July 22, 2021

COVID-19

On the politicisation of lockdowns

By Russell Marks

Sky News host Alan Jones. Image via Sky News

How much responsibility does Rupert’s right bear for the spread of the Delta variant?

This week, three Australian capital cities are under strict lockdown orders as authorities battle to control the spread of the highly contagious Delta variant of COVID-19. And, true to form, Rupert’s right has been whipping itself into a lather. Sky News host Paul Murray says the “overall issue” that needs addressing is the state premiers’ “obsession” with eradicating the virus. “They are going to crush the living hell out of businesses,” an incensed Campbell Newman told Peta Credlin this week.

“Rupert’s right” is what I’m calling the collection of self-styled conservatives who have congregated in echo chambers on the opinion pages of The Australian, News Corp’s tabloids, Sky After Dark and in Spectator Australia. The last is owned by a company registered in an offshore tax haven rather than by one associated with Rupert Murdoch, though its style and contributors are similar enough for it to warrant at least honorary membership. For well over a year now, Rupert’s right has unleashed fury each time a state premier announces temporary restrictions to control the spread of COVID-19.

In August last year, Andrew Bolt identified two “weaknesses” that Australian politicians had fallen for: a “desperate hope that a vaccine will soon save us” and a “fake sentimentality”, which ostensibly prioritises the safety of the elderly above the economic and mental health needs of the young. “These weaknesses mean we’ve been fighting new virus outbreaks with brutal bans that will cause horrific pain if they go on much longer,” Bolt declared. Since then, the Herald Sun columnist and Sky presenter has only become more certain that the primary corona-problem is the lockdowns. Each premier who calls a snap lockdown – whether for three days or seven, in response to community transmission of COVID-19 – cops hellfire from Rupert’s right.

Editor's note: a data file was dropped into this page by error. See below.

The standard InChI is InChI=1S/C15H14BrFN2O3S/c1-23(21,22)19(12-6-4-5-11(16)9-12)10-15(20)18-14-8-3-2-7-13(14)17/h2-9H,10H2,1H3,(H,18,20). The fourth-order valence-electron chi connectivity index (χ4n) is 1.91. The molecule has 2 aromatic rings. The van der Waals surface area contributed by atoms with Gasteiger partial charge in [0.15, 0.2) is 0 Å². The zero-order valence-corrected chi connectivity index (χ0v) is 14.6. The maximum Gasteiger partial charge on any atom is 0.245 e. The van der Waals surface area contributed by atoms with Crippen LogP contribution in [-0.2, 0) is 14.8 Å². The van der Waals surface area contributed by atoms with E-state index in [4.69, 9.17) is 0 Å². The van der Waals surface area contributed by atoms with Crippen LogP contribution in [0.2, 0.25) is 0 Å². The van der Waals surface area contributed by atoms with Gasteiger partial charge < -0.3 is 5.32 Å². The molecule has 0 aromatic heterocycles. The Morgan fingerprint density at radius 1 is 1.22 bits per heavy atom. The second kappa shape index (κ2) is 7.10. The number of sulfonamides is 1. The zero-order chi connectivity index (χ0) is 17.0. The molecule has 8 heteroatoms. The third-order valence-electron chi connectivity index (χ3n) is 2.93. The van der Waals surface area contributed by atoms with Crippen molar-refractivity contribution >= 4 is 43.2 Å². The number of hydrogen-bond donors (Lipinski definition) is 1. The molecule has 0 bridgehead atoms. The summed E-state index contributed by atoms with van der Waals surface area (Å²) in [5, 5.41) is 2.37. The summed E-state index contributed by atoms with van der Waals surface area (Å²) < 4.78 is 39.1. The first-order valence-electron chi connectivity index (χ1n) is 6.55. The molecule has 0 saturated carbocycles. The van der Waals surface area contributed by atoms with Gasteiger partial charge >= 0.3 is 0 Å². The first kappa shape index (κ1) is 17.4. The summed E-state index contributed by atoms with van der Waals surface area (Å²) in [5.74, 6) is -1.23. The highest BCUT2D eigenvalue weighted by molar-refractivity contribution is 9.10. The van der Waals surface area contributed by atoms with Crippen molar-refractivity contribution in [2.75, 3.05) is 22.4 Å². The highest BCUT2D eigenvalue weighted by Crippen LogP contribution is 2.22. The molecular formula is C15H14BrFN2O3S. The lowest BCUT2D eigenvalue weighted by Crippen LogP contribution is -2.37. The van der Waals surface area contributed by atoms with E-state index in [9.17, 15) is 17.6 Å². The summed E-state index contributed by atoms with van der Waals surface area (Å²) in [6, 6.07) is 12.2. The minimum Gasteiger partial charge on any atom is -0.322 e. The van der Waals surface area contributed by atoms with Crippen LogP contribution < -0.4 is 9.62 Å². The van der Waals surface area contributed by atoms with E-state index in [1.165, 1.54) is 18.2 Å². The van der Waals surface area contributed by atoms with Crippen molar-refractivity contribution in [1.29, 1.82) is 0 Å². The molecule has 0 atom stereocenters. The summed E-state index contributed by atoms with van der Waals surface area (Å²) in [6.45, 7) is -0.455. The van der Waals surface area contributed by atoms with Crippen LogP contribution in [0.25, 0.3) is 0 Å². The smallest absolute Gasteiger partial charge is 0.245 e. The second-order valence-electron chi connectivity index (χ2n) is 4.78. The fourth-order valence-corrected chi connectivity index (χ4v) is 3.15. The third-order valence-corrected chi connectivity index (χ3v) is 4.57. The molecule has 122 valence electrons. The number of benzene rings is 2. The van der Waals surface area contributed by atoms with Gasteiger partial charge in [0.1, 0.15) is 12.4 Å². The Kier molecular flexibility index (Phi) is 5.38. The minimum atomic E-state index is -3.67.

One of their tactics is to use inflammatory words that clearly don’t fit any reasonable assessment of the situation. The Australian’s Adam Creighton tweeted last August that an “effective dictatorship” had been declared in Victoria, where the “devastating, destructive power of the state” was “on full display”. “What’s the point in being alive if you can’t live?” he asked rhetorically. “Dictator Dan” has become a favourite moniker for the Victorian premier, but this sort of provocative bluster is a kind of reverse doublespeak, employed to undermine the “socialist” Labor governments in Victoria and Queensland.

Most premiers and chief ministers, guided by expert advice and empirical experience in Victoria last year and overseas, have managed to ignore the frothings of Rupert’s right. For Terry McCrann, business journalist and columnist, that’s merely evidence that “every state and territory and so the entire nation by default has been under the iron grip of a cabal of CHOs”. The chief health officers, apparently, are blindly pursuing their single goal – elimination – and the premiers are letting them, regardless of the costs to the economy and to mental health.

Australia is presently sitting at 189th (out of 220) on the rankings of COVID-19 cases per capita, and 166th in terms of deaths per capita. Of the 38 members of the OECD, only New Zealand has a more impressive record. Like Australia, New Zealand has pursued eradication by combining strict border closures with quarantine measures and localised lockdowns. One could be forgiven for assuming this is an envious position. Indeed, other countries’ authorities are regularly criticised for not pursuing antipodean-style eradication. Australia’s success in controlling the spread is at least part of the reason we’ve received so few doses of the Pfizer vaccine: most other countries are much higher priorities, at least while vaccines remain scarce.